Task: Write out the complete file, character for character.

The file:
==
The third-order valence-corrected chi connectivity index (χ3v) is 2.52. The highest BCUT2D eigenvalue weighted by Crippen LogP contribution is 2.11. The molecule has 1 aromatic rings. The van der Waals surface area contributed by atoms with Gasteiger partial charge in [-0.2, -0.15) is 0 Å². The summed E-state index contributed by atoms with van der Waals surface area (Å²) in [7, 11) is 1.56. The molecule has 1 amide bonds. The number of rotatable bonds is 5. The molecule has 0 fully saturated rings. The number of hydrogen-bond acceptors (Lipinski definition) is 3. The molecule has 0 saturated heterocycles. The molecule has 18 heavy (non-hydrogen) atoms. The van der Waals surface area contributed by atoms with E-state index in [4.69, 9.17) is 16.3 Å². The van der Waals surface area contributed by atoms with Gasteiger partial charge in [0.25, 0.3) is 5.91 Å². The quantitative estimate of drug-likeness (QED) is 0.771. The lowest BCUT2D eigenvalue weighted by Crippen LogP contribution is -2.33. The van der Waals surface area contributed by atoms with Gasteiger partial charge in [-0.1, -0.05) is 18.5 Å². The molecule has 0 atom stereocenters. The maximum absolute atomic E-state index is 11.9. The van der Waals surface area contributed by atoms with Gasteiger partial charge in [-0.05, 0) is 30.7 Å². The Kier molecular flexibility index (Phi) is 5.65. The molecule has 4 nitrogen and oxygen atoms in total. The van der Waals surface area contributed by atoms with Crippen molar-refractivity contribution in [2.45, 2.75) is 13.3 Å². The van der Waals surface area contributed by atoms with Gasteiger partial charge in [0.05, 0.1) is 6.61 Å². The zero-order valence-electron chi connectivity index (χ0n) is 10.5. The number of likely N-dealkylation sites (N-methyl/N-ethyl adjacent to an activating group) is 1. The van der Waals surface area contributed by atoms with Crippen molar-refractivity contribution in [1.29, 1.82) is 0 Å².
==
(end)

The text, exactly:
The third-order valence-corrected chi connectivity index (χ3v) is 2.52. The highest BCUT2D eigenvalue weighted by Crippen LogP contribution is 2.11. The molecule has 1 aromatic rings. The van der Waals surface area contributed by atoms with Gasteiger partial charge in [-0.2, -0.15) is 0 Å². The summed E-state index contributed by atoms with van der Waals surface area (Å²) in [7, 11) is 1.56. The molecule has 1 amide bonds. The number of rotatable bonds is 5. The molecule has 0 fully saturated rings. The number of hydrogen-bond acceptors (Lipinski definition) is 3. The molecule has 0 saturated heterocycles. The molecule has 18 heavy (non-hydrogen) atoms. The van der Waals surface area contributed by atoms with E-state index in [4.69, 9.17) is 16.3 Å². The van der Waals surface area contributed by atoms with Gasteiger partial charge in [0.25, 0.3) is 5.91 Å². The quantitative estimate of drug-likeness (QED) is 0.771. The lowest BCUT2D eigenvalue weighted by Crippen LogP contribution is -2.33. The van der Waals surface area contributed by atoms with Gasteiger partial charge in [-0.1, -0.05) is 18.5 Å². The molecule has 0 atom stereocenters. The maximum absolute atomic E-state index is 11.9. The van der Waals surface area contributed by atoms with Gasteiger partial charge in [-0.05, 0) is 30.7 Å². The Kier molecular flexibility index (Phi) is 5.65. The molecule has 4 nitrogen and oxygen atoms in total. The van der Waals surface area contributed by atoms with Crippen molar-refractivity contribution in [2.45, 2.75) is 13.3 Å². The van der Waals surface area contributed by atoms with Gasteiger partial charge in [0.05, 0.1) is 6.61 Å². The zero-order valence-electron chi connectivity index (χ0n) is 10.5. The number of likely N-dealkylation sites (N-methyl/N-ethyl adjacent to an activating group) is 1. The van der Waals surface area contributed by atoms with Crippen molar-refractivity contribution in [1.29, 1.82) is 0 Å².